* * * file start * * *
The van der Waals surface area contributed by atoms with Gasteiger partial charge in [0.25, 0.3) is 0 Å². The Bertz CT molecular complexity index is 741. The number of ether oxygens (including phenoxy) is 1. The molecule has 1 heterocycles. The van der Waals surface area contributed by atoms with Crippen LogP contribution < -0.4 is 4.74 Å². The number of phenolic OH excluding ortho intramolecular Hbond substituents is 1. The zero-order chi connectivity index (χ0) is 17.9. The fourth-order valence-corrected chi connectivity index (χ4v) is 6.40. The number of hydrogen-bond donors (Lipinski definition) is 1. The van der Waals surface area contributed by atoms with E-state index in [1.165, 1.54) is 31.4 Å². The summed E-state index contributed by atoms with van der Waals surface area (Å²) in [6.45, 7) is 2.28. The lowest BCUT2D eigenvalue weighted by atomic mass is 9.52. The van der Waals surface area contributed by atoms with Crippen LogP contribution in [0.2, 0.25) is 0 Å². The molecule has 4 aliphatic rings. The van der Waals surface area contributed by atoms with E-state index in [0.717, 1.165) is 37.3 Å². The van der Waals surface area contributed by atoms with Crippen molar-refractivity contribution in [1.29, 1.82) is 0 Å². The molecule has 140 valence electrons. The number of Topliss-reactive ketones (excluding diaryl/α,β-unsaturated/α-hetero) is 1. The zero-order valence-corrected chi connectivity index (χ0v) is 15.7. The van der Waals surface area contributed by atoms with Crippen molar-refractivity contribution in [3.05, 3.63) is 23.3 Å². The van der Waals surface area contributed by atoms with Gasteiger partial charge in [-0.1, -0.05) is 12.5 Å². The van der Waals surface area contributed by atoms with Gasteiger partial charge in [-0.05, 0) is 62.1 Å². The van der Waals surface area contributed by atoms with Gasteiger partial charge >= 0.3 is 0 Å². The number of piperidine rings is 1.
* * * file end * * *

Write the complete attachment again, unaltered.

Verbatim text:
The van der Waals surface area contributed by atoms with Gasteiger partial charge in [0.25, 0.3) is 0 Å². The Bertz CT molecular complexity index is 741. The number of ether oxygens (including phenoxy) is 1. The molecule has 1 heterocycles. The van der Waals surface area contributed by atoms with Crippen LogP contribution < -0.4 is 4.74 Å². The number of phenolic OH excluding ortho intramolecular Hbond substituents is 1. The zero-order chi connectivity index (χ0) is 17.9. The fourth-order valence-corrected chi connectivity index (χ4v) is 6.40. The number of hydrogen-bond donors (Lipinski definition) is 1. The van der Waals surface area contributed by atoms with E-state index in [1.165, 1.54) is 31.4 Å². The summed E-state index contributed by atoms with van der Waals surface area (Å²) in [6.45, 7) is 2.28. The lowest BCUT2D eigenvalue weighted by atomic mass is 9.52. The van der Waals surface area contributed by atoms with Crippen LogP contribution in [0.2, 0.25) is 0 Å². The molecule has 4 aliphatic rings. The van der Waals surface area contributed by atoms with E-state index in [0.717, 1.165) is 37.3 Å². The van der Waals surface area contributed by atoms with Crippen molar-refractivity contribution in [1.29, 1.82) is 0 Å². The molecule has 140 valence electrons. The number of Topliss-reactive ketones (excluding diaryl/α,β-unsaturated/α-hetero) is 1. The zero-order valence-corrected chi connectivity index (χ0v) is 15.7. The van der Waals surface area contributed by atoms with Crippen molar-refractivity contribution in [3.05, 3.63) is 23.3 Å². The van der Waals surface area contributed by atoms with Gasteiger partial charge in [-0.1, -0.05) is 12.5 Å². The van der Waals surface area contributed by atoms with Gasteiger partial charge in [-0.05, 0) is 62.1 Å². The van der Waals surface area contributed by atoms with Gasteiger partial charge >= 0.3 is 0 Å². The number of piperidine rings is 1.